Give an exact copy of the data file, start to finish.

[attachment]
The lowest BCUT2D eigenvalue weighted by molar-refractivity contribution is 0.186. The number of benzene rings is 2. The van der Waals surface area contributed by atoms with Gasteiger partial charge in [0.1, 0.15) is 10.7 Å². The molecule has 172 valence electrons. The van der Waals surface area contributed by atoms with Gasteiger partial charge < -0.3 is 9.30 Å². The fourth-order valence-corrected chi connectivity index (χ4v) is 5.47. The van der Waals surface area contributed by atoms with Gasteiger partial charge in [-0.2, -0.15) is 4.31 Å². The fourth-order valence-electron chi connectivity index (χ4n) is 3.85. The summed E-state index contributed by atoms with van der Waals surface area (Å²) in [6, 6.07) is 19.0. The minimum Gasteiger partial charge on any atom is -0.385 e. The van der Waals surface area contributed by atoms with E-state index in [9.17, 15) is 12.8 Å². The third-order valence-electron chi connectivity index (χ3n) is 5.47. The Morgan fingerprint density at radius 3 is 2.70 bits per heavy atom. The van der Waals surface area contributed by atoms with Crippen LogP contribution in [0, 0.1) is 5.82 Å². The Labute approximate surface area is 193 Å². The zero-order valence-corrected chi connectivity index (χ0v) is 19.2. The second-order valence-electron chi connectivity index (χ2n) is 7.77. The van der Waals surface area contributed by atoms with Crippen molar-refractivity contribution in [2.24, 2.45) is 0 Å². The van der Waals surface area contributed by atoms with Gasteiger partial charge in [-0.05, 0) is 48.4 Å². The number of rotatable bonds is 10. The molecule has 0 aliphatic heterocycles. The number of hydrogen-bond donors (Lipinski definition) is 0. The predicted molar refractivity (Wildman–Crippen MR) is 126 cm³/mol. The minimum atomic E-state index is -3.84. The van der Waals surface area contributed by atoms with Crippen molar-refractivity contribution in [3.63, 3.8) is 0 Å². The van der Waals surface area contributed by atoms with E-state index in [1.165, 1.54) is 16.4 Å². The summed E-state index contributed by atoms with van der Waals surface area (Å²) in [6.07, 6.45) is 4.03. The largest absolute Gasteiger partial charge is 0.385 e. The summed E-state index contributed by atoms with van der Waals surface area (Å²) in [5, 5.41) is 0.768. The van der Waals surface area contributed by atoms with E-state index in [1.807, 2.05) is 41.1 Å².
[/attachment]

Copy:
The lowest BCUT2D eigenvalue weighted by molar-refractivity contribution is 0.186. The number of benzene rings is 2. The van der Waals surface area contributed by atoms with Gasteiger partial charge in [0.1, 0.15) is 10.7 Å². The molecule has 172 valence electrons. The van der Waals surface area contributed by atoms with Gasteiger partial charge < -0.3 is 9.30 Å². The fourth-order valence-corrected chi connectivity index (χ4v) is 5.47. The van der Waals surface area contributed by atoms with Gasteiger partial charge in [-0.2, -0.15) is 4.31 Å². The fourth-order valence-electron chi connectivity index (χ4n) is 3.85. The summed E-state index contributed by atoms with van der Waals surface area (Å²) in [6, 6.07) is 19.0. The minimum Gasteiger partial charge on any atom is -0.385 e. The van der Waals surface area contributed by atoms with E-state index in [9.17, 15) is 12.8 Å². The third-order valence-electron chi connectivity index (χ3n) is 5.47. The Morgan fingerprint density at radius 3 is 2.70 bits per heavy atom. The van der Waals surface area contributed by atoms with Crippen LogP contribution in [0, 0.1) is 5.82 Å². The Labute approximate surface area is 193 Å². The zero-order valence-corrected chi connectivity index (χ0v) is 19.2. The second-order valence-electron chi connectivity index (χ2n) is 7.77. The van der Waals surface area contributed by atoms with Crippen molar-refractivity contribution in [2.24, 2.45) is 0 Å². The van der Waals surface area contributed by atoms with Gasteiger partial charge in [-0.05, 0) is 48.4 Å². The number of rotatable bonds is 10. The molecule has 0 aliphatic heterocycles. The number of hydrogen-bond donors (Lipinski definition) is 0. The predicted molar refractivity (Wildman–Crippen MR) is 126 cm³/mol. The minimum atomic E-state index is -3.84. The van der Waals surface area contributed by atoms with Crippen molar-refractivity contribution in [3.63, 3.8) is 0 Å². The van der Waals surface area contributed by atoms with E-state index in [1.165, 1.54) is 16.4 Å². The summed E-state index contributed by atoms with van der Waals surface area (Å²) in [6.07, 6.45) is 4.03. The largest absolute Gasteiger partial charge is 0.385 e. The summed E-state index contributed by atoms with van der Waals surface area (Å²) in [5, 5.41) is 0.768. The van der Waals surface area contributed by atoms with E-state index in [1.807, 2.05) is 41.1 Å².